4. Food. First of all I always ask for the vegetarian option (keep in mind that you have to request any special meals at least 24hrs prior to flight), but this time I went full out for the vegan. I am hoping that without meat and dairy my chances of getting some sort of food poisoning will be minimal. Also, since airplane food is fairly terrible I am going to pack a bunch of my own food this time around. I did some research and it seems that I actually have quite a few options. Some tips I have read are to keep any salad dressings, spreads, or sauces in separate containers that do not exceed the 100mL limit and place them in your 1L bag with all other fluids. I read that one woman’s salad got taken away because the dressing was already on it and thus was considered a liquid that did not follow the safety guidelines, and that the same thing happened to someone else but because of hummus they had already spread on a sandwich. Sounds stupid, but better not take any chances. Also, make sure to discard any uneaten unpackaged food before going through customs at your destination as things like fruits, vegetables, and nuts are not normally allowed to be brought in from another country. Lastly, be considerate of your fellow passengers and leave that tuna fish sandwich and other smelly food at home!
5. Sleep stuff. This kind of encompasses all sorts of things. Neck pillow, eye mask, ear plugs, and comfy clothes all help. I am also bringing melatonin this time to help with resetting my sleep schedule. I also have a very hard time sleeping on planes so I am going to pick up some Valerian or something similar at a health food store to help me relax. Oh and in terms of clothing I am often very hot or very cold while flying so I find that layering works best for me so I can add a sweater or go down to a T-shirt as needed.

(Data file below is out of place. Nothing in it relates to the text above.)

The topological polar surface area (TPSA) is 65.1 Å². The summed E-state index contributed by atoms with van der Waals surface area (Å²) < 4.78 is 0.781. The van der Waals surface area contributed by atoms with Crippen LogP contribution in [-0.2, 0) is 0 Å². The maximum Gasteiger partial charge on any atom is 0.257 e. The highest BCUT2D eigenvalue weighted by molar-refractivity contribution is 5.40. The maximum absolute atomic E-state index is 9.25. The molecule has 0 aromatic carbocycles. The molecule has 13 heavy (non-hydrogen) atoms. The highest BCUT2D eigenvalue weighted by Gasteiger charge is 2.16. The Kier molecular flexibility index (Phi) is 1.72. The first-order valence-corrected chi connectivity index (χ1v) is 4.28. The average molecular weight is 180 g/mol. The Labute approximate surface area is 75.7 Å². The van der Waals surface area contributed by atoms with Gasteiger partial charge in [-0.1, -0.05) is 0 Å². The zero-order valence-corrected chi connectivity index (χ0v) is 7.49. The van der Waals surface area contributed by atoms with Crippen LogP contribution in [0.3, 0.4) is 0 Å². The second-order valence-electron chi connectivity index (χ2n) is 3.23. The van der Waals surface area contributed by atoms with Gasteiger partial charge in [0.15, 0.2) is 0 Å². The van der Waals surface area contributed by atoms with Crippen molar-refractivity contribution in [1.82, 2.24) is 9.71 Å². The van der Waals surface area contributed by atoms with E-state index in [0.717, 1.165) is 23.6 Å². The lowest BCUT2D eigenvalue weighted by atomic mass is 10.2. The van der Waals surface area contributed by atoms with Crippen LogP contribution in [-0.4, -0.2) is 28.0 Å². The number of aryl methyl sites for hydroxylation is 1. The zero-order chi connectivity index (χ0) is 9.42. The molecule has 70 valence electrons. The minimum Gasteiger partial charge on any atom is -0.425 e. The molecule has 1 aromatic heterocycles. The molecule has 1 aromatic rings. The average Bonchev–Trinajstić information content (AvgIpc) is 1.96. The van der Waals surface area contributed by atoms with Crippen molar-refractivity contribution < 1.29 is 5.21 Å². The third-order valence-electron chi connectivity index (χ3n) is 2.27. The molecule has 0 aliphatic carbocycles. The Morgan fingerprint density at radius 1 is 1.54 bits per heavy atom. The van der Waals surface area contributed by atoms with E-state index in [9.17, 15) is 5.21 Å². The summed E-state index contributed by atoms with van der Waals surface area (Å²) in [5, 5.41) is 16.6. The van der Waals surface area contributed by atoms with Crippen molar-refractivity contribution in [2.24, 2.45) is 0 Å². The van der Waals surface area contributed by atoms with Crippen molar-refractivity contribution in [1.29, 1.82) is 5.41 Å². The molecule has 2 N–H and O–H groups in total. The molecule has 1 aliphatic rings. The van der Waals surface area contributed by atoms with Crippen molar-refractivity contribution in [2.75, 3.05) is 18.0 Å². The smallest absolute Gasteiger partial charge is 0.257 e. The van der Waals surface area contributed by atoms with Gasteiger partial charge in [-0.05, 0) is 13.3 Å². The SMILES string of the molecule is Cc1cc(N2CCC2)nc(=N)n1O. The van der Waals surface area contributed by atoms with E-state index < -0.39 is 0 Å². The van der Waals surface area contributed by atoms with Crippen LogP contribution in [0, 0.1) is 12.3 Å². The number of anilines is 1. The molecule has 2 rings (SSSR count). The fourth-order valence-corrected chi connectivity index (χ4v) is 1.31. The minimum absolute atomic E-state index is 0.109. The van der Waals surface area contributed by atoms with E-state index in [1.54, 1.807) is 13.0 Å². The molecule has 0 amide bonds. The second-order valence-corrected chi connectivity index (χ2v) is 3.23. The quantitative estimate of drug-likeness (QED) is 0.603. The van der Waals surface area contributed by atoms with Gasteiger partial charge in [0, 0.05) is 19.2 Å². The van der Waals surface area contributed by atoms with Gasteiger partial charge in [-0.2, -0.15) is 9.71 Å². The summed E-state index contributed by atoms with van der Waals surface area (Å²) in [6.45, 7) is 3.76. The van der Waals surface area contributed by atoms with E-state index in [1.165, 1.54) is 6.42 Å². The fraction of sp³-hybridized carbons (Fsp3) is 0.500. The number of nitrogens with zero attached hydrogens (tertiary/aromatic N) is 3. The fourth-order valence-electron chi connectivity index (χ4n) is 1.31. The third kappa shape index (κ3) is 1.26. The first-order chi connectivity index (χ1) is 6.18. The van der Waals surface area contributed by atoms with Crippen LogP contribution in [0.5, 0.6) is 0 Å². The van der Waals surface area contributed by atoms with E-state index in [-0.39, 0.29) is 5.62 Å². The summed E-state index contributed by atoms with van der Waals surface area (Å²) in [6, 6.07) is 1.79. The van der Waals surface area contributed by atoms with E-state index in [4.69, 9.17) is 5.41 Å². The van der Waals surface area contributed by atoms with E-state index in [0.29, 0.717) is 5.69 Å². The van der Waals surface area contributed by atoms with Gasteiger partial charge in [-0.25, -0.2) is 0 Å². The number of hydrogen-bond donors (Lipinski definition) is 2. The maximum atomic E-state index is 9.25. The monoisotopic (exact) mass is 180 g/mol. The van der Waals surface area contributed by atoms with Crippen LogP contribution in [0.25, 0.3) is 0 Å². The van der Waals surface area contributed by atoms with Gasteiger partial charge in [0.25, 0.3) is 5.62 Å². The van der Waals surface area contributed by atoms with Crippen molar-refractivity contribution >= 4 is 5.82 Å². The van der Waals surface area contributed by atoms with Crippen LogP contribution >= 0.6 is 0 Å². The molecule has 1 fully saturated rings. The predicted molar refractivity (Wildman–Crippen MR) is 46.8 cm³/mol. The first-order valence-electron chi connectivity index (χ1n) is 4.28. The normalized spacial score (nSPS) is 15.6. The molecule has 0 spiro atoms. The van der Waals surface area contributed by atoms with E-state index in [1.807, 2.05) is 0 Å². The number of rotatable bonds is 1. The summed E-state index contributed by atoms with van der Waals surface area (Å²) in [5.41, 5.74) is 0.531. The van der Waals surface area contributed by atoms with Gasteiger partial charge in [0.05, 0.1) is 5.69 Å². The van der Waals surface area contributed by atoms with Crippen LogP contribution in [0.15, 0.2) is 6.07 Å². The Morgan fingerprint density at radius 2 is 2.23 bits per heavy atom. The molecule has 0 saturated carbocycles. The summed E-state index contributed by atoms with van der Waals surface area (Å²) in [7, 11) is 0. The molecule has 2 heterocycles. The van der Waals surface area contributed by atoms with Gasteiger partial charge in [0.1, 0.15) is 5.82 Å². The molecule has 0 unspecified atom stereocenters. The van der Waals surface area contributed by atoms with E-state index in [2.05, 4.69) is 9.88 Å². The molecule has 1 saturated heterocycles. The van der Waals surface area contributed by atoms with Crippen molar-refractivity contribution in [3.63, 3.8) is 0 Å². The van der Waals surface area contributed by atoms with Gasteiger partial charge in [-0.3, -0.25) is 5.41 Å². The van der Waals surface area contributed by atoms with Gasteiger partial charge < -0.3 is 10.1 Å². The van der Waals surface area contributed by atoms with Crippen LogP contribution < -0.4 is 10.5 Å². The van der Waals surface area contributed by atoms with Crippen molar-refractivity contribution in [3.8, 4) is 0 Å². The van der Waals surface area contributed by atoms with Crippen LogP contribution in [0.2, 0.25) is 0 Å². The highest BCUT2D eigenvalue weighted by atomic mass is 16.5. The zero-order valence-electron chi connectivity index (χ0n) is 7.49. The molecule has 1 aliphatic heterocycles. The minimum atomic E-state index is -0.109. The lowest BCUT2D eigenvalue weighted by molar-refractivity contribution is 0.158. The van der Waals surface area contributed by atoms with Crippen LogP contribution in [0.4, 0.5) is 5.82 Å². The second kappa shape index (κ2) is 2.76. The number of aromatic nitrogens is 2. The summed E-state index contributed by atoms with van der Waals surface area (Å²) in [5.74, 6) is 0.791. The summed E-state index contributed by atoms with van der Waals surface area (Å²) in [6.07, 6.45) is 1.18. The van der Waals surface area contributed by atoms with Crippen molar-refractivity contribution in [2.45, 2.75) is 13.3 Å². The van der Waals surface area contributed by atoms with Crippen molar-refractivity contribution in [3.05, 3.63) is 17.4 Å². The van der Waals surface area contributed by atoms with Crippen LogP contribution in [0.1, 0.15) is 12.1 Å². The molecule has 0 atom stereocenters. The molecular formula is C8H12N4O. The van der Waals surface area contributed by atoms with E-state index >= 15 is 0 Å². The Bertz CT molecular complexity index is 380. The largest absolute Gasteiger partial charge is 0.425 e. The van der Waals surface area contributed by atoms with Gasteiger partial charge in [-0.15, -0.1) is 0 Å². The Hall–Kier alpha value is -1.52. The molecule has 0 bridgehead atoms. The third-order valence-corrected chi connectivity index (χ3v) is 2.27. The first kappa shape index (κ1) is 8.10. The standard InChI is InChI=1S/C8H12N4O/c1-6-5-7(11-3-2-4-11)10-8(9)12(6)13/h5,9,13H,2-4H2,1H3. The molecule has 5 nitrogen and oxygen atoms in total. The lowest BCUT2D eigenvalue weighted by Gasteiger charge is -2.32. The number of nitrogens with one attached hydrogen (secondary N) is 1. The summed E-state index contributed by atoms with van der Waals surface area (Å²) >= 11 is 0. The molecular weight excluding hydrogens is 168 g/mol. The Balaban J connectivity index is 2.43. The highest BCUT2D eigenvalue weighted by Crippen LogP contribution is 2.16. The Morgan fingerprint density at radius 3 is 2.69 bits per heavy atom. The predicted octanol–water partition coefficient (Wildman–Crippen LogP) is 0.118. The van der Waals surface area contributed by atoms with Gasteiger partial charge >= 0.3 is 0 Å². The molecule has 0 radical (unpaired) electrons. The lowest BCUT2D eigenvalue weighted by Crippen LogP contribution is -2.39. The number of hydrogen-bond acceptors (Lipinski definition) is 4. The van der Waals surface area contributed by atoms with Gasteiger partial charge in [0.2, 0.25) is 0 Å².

6. Entertainment. It seems that no matter what I bring with me on a plane I still end up feeling bored and restless. However, I do find that bringing a variety of thing to occupy myself with works best. I normally stock up on a few good magazines, a book, my iPod, a journal, and also peruse the TV for movies and TV shows. It is normally while travelling that I think picking up something like knitting might be a good idea. It seems like it would preoccupy me for a long time.
7. Candy/gum. I don’t know about you but my ears get plugged up and pop like a mofo so I always have something to chew on during take off and landing.
Lastly, a note on jet lag avoidance. I have been reading discussion boards for the past few weeks in order to get some tips on how to avoid it and it seems that everyone has their own method. Since I am arriving in Taipei early in the morning, most suggest having a short nap if any and then trying to get outside into natural light as much as possible and being fairly active the first day. Sunlight should tell my body that it is not yet time for sleep, and being active will naturally tire me out. Others suggest setting your watch to the time zone of your destination and following it on the way there. So sleep when it is night where you are going, eat meals at meal times, and stay awake during their day. Others say that this has not helped them and find that sleeping when they want and eating when they want during the long flight has not made a difference upon their arrival. Everyone suggests drinking lots of water and avoiding diuretics like alcohol and caffeine. I think that on the flight there I will try to adjust to Taiwanese time as much as I can and hope for the best.
I will have to report back after my trip and let you know if there are any additional things I can suggest.